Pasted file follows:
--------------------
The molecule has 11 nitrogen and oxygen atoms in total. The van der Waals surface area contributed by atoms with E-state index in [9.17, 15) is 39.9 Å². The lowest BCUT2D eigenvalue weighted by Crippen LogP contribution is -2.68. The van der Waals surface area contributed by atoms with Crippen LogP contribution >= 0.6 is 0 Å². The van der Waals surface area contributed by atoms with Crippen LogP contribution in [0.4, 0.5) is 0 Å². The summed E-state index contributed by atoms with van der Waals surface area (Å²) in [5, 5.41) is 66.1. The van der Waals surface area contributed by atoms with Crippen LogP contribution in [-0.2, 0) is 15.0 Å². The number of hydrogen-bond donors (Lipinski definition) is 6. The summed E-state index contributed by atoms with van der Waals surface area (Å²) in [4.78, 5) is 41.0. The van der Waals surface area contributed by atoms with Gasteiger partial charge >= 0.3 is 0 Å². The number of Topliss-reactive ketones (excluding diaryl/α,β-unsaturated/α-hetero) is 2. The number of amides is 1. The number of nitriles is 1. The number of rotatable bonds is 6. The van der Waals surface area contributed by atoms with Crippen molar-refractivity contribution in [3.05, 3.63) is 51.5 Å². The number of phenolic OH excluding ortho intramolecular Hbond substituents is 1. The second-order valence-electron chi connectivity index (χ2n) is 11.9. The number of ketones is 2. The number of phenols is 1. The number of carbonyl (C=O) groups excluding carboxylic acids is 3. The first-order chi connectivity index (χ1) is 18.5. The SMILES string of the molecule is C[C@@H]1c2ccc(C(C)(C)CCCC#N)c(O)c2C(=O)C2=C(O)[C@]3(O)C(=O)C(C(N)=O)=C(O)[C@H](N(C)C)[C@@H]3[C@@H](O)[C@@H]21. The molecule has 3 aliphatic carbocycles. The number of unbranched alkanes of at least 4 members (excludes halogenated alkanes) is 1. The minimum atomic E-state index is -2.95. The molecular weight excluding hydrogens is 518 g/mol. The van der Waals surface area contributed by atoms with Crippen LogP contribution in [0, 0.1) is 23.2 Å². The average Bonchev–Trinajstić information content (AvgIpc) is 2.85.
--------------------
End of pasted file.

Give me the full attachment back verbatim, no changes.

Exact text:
The molecule has 11 nitrogen and oxygen atoms in total. The van der Waals surface area contributed by atoms with E-state index in [9.17, 15) is 39.9 Å². The lowest BCUT2D eigenvalue weighted by Crippen LogP contribution is -2.68. The van der Waals surface area contributed by atoms with Crippen LogP contribution >= 0.6 is 0 Å². The van der Waals surface area contributed by atoms with Crippen LogP contribution in [0.4, 0.5) is 0 Å². The summed E-state index contributed by atoms with van der Waals surface area (Å²) in [5, 5.41) is 66.1. The van der Waals surface area contributed by atoms with Crippen LogP contribution in [-0.2, 0) is 15.0 Å². The number of hydrogen-bond donors (Lipinski definition) is 6. The summed E-state index contributed by atoms with van der Waals surface area (Å²) in [4.78, 5) is 41.0. The van der Waals surface area contributed by atoms with Gasteiger partial charge >= 0.3 is 0 Å². The number of Topliss-reactive ketones (excluding diaryl/α,β-unsaturated/α-hetero) is 2. The number of amides is 1. The number of nitriles is 1. The number of rotatable bonds is 6. The van der Waals surface area contributed by atoms with Crippen molar-refractivity contribution in [3.05, 3.63) is 51.5 Å². The number of phenolic OH excluding ortho intramolecular Hbond substituents is 1. The second-order valence-electron chi connectivity index (χ2n) is 11.9. The number of ketones is 2. The number of phenols is 1. The number of carbonyl (C=O) groups excluding carboxylic acids is 3. The first-order chi connectivity index (χ1) is 18.5. The SMILES string of the molecule is C[C@@H]1c2ccc(C(C)(C)CCCC#N)c(O)c2C(=O)C2=C(O)[C@]3(O)C(=O)C(C(N)=O)=C(O)[C@H](N(C)C)[C@@H]3[C@@H](O)[C@@H]21. The molecule has 3 aliphatic carbocycles. The number of unbranched alkanes of at least 4 members (excludes halogenated alkanes) is 1. The minimum atomic E-state index is -2.95. The molecular weight excluding hydrogens is 518 g/mol. The van der Waals surface area contributed by atoms with Crippen LogP contribution in [0, 0.1) is 23.2 Å². The average Bonchev–Trinajstić information content (AvgIpc) is 2.85.